The idea of a composite detection is that it will only fire if it sees a culmination of pre-defined events. As noted in the article I wrote on analysis, one form of analysis is not only making an inference off of observing a single data point, but creating a more complex inference based off of observing multiple data points. An example of this showed up in the example I used talking about biases on account brute forcing. Seeing a single failed logon attempt by itself may not warrant an investigation, but seeing 1,000 (or another arbitrary number) of failed logon attempts within a small time frame would warrant a detection to fire for an analyst to investigate.
Exemplar Example of Exampleness
Let’s look at an example that has worked before. But before looking at the example detection, let’s briefly look at the mindset behind it.
We want to detect attackers as soon as possible. If our detections don’t catch them getting a foothold in our network, what do we think they would do next, and can we detect that?
Cool, so we have a bunch of detections looking for attackers getting into our network (IDS/AV/phishing/etc), but if they somehow get past all of that, it may be reasonable to assume they will perform some sort of reconnaissance (obligatory shout-out to Mitre ATT&CK Framework ). What would that recon look like? Well, maybe some of the commands could be:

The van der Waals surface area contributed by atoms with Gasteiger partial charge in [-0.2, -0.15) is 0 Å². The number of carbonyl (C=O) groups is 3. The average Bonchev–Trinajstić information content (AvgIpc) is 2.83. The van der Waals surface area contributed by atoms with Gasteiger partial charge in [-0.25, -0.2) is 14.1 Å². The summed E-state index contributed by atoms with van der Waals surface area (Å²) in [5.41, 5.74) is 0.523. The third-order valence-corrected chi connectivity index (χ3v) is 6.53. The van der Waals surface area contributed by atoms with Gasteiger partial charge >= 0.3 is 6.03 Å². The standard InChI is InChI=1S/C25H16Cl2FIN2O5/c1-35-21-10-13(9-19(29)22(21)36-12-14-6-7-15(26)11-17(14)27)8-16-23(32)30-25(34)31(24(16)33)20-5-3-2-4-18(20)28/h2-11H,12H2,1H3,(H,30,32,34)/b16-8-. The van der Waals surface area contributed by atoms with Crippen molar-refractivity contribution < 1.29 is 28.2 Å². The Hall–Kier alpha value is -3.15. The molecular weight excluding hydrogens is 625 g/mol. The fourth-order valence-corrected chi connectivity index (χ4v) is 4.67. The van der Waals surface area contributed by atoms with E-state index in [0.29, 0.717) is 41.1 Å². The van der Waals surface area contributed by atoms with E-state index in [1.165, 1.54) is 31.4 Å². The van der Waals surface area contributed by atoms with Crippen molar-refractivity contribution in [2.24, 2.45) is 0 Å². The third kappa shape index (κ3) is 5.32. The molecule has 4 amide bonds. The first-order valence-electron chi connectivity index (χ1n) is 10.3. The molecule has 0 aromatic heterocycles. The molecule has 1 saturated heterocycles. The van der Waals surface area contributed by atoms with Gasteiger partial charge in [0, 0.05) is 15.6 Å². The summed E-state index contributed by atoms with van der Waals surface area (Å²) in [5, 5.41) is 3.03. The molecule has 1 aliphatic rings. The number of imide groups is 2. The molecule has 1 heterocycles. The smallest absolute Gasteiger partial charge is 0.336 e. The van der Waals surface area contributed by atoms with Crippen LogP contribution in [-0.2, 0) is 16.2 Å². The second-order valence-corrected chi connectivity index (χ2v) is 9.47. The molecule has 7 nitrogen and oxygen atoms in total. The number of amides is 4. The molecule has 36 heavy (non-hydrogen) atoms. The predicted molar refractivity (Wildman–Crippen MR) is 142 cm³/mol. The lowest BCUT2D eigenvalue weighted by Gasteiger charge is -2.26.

- ipconfig / ifconfig
- net user
- cmdkey /list etc.
Cool, here’s the problem. If you just create alerts for the execution of those commands, you and your analysts will wish for the sweet consequence of committing seppuku multiple times a day. It will be healthy for no one. However, if you were to take the culmination of all of these events, the chance that your EDR product would see a single user running 3+ of these commands in a short timeframe is (probably) exceptionally low. This could be a fantastic method of catching those squirrelly actors that seem to find an imaginative way to get into your network. (Quick anecdote, a long time ago in a former life I was looking at some data where a threat actor was able to hack supply chain to get access to a target’s network. Honestly, good luck catching initial access via supply chain, but once the actor got on the network, they ran a handful of recon commands to see where the landed, and it was exactly an analytic like this that initially caught them.)